We all have habits. Whether it’s leg shaking, finger tapping or flicking our hair… they exist. We do them for a reason but we’re not always aware of the reason.
I… rub my stomach. There, it’s out in public.
That’s my habit. I do it pretty much 24 hours a day. It has a scale ranging from simply touching my stomach to rubbing as if I’m playing an electric guitar alongside a
heavy rock band. My reason is because I’m in pain and anxious. Now, if you have a particular vision of this occurring in your head, it either looks hilarious or silly, right? Don’t worry, that’s fine. I think it looks silly and hilarious too.
I get the whole “Are you hungry?” “Have you got an itch?” and “Are you pregnant?” I get that it looks strange. I’ve also been asked in the past if it has any sexual connotations… I won’t write my response here…
There have been times I’ve been videoed without knowing, and there I am, going for it without evening knowing what I’m doing. I’ve been on national television and guess what I was doing? Yep, you’ve got it. Talking and rubbing my stomach. I guess I’m all right at multi-tasking then?
I met Robbie Williams for the very first time in 2001 when I was 7 after winning a Pride of Britain Award. It was a complete surprise, but everyone around me knew I was obsessed with him so this was a dream come true. We spent a lot of time together in London. I remember him asking me why I did it as he noticed me doing it throughout the day. After explaining, he simply picked me up to save my energy (I was still walking a bit to this point and in a cast) and accepted it. Publicity and photoshoot time. There are numerous photos of us so take a wild guess how many of them show me rubbing my stomach? Yep, pretty much all of them. Still makes me laugh to this day.
Ever since I was diagnosed with cancer, my parents noticed I would rub my stomach. Funnily enough, one of the tumors grew within my stomach in that exact location I touch. Coincidence?
I rubbed it as a baby and as a toddler. Doctors said it was a way of self-soothing when I was in pain.
My amazing friend, who became my best friend, told me not she thought I was just constantly hungry. This made me giggle. I’d be in the dinner line, just there, doing it and she noticed. Maybe that is what some people thought… and that’s absolutely fine by me.
It continued throughout reception year. I was diagnosed at age 5 with neuropathy secondary to the cancer, meaning I was and still am in constant pain. The habit became more and more frequent to the point I’d do it for most of the time I was awake.
Going into a wheelchair as a child due to the pain becoming intolerable and muscles slowly disappearing, I’d sit there thinking, “Is this really how things are going to be for the rest of my life? Sitting here, in pain, with a silly habit, lonely and spending the rest of my life in a wheelchair?”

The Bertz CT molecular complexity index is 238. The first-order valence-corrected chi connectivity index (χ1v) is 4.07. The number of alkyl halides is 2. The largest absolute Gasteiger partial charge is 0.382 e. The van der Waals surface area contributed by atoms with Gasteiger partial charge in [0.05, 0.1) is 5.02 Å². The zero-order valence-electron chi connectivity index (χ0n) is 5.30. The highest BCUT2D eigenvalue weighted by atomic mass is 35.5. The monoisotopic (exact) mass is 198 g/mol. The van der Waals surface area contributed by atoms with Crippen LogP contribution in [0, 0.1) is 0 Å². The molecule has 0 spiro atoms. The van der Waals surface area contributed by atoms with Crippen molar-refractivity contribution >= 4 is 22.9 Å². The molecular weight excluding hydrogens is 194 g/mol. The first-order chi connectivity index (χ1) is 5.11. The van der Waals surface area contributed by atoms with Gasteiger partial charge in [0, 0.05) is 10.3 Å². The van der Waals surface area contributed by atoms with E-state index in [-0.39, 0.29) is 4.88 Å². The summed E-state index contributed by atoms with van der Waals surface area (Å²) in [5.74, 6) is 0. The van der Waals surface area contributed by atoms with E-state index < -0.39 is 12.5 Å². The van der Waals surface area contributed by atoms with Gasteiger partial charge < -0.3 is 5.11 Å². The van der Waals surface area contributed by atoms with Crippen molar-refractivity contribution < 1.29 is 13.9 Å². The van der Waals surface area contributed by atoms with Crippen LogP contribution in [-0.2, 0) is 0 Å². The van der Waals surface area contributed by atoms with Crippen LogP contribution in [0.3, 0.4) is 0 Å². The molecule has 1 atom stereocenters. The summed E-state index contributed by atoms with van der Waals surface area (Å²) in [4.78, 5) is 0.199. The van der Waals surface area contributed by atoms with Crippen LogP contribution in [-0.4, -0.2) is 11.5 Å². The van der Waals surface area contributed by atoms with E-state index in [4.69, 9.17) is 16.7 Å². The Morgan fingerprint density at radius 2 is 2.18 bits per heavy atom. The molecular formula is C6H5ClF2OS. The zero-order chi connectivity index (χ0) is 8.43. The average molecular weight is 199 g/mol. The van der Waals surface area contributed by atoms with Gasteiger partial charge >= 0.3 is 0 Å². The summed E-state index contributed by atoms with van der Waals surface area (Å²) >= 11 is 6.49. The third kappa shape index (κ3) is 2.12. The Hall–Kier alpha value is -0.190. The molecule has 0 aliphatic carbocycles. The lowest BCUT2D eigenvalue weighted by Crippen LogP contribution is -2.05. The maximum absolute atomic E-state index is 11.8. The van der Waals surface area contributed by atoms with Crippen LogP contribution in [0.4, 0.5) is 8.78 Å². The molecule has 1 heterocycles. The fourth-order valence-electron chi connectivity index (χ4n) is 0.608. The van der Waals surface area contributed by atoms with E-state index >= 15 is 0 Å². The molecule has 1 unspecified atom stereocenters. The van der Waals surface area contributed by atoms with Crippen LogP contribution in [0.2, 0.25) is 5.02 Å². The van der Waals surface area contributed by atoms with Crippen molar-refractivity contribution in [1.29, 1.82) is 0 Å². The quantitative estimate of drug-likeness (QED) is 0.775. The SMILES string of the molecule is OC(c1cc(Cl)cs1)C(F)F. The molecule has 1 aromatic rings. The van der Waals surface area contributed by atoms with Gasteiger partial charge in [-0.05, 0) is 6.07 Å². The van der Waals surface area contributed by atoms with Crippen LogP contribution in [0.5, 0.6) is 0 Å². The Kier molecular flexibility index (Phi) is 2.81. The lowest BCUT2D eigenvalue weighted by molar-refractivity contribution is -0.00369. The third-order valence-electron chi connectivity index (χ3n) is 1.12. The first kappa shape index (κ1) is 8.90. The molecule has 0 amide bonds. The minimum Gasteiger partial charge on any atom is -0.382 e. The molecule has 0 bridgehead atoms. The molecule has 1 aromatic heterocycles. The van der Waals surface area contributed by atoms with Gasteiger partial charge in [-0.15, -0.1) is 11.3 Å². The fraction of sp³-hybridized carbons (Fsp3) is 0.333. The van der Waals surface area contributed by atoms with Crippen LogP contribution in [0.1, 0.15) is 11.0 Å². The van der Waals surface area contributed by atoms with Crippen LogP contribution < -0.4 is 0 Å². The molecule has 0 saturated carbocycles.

Throughout my education, I was bullied for this habit simply because I act differently. I’d always make sure I would sit at the back of the classroom in an attempt to reduce my anxiety and to prevent people from noticing, but that didn’t stop the bullying. Even some of the teachers thought it was weird. No one knew why I’d sit there rubbing my stomach but I knew why… I was in pain. I already felt “different” being a wheelchair user within a mainstream school and yet this habit just added to my constant anxiety
of feeling “abnormal.” I felt isolated, ashamed and embarrassed.
Even now as a 23 year old, I still do it! A friend of mine notices this habit and every other silly thing I do. For example, we could be in a shop and he’ll ask if I’m all right… because guess what I’m doing without thinking? Yeah, you guessed it.
No one really makes a big deal of it now. Why? Because it’s not a big deal. If anyone ever did say anything, I’ve learned to stick up for myself and say what needs to be said, but people do notice and mention it with some asking, “Are you always hungry or something?” Of course, they notice, it’s something away from the stereotypical “norm” of how people act. But why should this be a problem for them?
I remember a few weeks ago, someone brought up my habit in front of around 30 different people. Five years ago, I’d of been so ashamed and embarrassed that I’d have gone bright red, started sweating and left the room. But something different happened that day. At that moment in time, I no longer felt embarrassed. I openly explained all of this to them. Why was I not embarrassed? Because as I’ve already said, it’s not a big deal. I have this habit that many psychologists have tried to work out and stop me from doing, but why should they? This is personal to me.
Others don’t understand how much anxiety I’m experiencing and how much pain I’m in 24 hours a day, seven days a week, but that’s OK because they don’t need to understand why I do what I do. I know why I do this. I can’t physically stop myself from doing this. I do it when I’m anxious, panicked, happy or sad. It’s a part of me. It doesn’t solve my anxiety, but it’s not hurting anyone, it’s not illegal and actually, it stops me having a massive meltdown in front of people. It’s all to do with the psychological benefits it brings. On the surface, I could be smiling, but deep down, I’m struggling.
My chair gives me the independence my legs have failed to provide me with. The cancer doesn’t define me, the chair doesn’t define me and this silly habit doesn’t define me. It doesn’t make me abnormal either… it’s just another one of Rachel’s “quirky traits.”
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Thinkstock photo by Christophe Bourloton